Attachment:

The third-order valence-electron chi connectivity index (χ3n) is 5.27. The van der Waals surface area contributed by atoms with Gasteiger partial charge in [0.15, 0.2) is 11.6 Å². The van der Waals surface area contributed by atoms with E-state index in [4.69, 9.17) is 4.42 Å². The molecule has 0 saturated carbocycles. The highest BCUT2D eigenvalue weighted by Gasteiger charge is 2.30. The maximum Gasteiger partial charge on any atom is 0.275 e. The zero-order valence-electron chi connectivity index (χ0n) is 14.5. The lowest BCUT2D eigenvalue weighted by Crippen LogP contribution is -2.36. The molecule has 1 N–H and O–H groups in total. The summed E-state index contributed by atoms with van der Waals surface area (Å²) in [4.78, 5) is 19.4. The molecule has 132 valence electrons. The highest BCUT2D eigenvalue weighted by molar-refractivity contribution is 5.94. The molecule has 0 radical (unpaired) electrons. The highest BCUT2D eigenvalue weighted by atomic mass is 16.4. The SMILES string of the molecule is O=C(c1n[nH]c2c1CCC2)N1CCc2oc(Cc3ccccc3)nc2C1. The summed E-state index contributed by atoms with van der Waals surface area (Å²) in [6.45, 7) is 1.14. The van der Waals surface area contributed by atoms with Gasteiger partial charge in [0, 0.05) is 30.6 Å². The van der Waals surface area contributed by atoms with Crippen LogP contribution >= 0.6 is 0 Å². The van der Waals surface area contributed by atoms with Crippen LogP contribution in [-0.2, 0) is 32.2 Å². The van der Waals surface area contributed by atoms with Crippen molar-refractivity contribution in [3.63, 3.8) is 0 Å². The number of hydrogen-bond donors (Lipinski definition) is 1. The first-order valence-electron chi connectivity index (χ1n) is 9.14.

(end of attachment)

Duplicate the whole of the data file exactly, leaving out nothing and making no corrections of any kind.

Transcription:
The third-order valence-electron chi connectivity index (χ3n) is 5.27. The van der Waals surface area contributed by atoms with Gasteiger partial charge in [0.15, 0.2) is 11.6 Å². The van der Waals surface area contributed by atoms with E-state index in [4.69, 9.17) is 4.42 Å². The molecule has 0 saturated carbocycles. The highest BCUT2D eigenvalue weighted by Gasteiger charge is 2.30. The maximum Gasteiger partial charge on any atom is 0.275 e. The zero-order valence-electron chi connectivity index (χ0n) is 14.5. The lowest BCUT2D eigenvalue weighted by Crippen LogP contribution is -2.36. The molecule has 1 N–H and O–H groups in total. The summed E-state index contributed by atoms with van der Waals surface area (Å²) in [4.78, 5) is 19.4. The molecule has 132 valence electrons. The highest BCUT2D eigenvalue weighted by molar-refractivity contribution is 5.94. The molecule has 0 radical (unpaired) electrons. The highest BCUT2D eigenvalue weighted by atomic mass is 16.4. The SMILES string of the molecule is O=C(c1n[nH]c2c1CCC2)N1CCc2oc(Cc3ccccc3)nc2C1. The summed E-state index contributed by atoms with van der Waals surface area (Å²) in [6.45, 7) is 1.14. The van der Waals surface area contributed by atoms with Gasteiger partial charge in [0, 0.05) is 30.6 Å². The van der Waals surface area contributed by atoms with Crippen LogP contribution >= 0.6 is 0 Å². The van der Waals surface area contributed by atoms with Crippen LogP contribution in [-0.2, 0) is 32.2 Å². The van der Waals surface area contributed by atoms with Crippen molar-refractivity contribution in [3.63, 3.8) is 0 Å². The number of hydrogen-bond donors (Lipinski definition) is 1. The first-order valence-electron chi connectivity index (χ1n) is 9.14.